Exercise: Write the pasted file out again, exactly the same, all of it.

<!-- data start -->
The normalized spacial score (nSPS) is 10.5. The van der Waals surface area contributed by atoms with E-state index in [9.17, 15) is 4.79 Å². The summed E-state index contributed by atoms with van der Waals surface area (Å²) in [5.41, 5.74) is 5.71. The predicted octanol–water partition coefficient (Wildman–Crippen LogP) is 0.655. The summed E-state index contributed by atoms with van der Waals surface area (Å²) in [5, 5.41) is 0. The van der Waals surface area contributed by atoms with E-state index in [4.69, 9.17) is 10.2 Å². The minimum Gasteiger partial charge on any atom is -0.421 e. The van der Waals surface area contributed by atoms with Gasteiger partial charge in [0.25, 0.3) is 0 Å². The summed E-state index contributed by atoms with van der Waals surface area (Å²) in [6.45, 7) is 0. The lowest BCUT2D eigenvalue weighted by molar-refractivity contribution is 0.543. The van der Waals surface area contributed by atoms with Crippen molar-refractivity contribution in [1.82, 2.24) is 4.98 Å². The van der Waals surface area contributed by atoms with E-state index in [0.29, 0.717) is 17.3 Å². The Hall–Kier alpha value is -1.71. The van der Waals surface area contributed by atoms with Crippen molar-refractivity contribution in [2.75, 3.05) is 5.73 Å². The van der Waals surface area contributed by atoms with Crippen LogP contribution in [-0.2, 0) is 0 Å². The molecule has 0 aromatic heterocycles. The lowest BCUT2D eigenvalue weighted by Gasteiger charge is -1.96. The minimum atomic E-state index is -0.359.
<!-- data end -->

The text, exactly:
The normalized spacial score (nSPS) is 10.5. The van der Waals surface area contributed by atoms with E-state index in [9.17, 15) is 4.79 Å². The summed E-state index contributed by atoms with van der Waals surface area (Å²) in [5.41, 5.74) is 5.71. The predicted octanol–water partition coefficient (Wildman–Crippen LogP) is 0.655. The summed E-state index contributed by atoms with van der Waals surface area (Å²) in [5, 5.41) is 0. The van der Waals surface area contributed by atoms with E-state index in [4.69, 9.17) is 10.2 Å². The minimum Gasteiger partial charge on any atom is -0.421 e. The van der Waals surface area contributed by atoms with Gasteiger partial charge in [0.25, 0.3) is 0 Å². The summed E-state index contributed by atoms with van der Waals surface area (Å²) in [6.45, 7) is 0. The lowest BCUT2D eigenvalue weighted by molar-refractivity contribution is 0.543. The van der Waals surface area contributed by atoms with Crippen molar-refractivity contribution in [1.82, 2.24) is 4.98 Å². The van der Waals surface area contributed by atoms with E-state index in [0.29, 0.717) is 17.3 Å². The Hall–Kier alpha value is -1.71. The van der Waals surface area contributed by atoms with Crippen molar-refractivity contribution in [2.75, 3.05) is 5.73 Å². The van der Waals surface area contributed by atoms with Crippen LogP contribution in [-0.2, 0) is 0 Å². The molecule has 0 aromatic heterocycles. The lowest BCUT2D eigenvalue weighted by Gasteiger charge is -1.96. The minimum atomic E-state index is -0.359.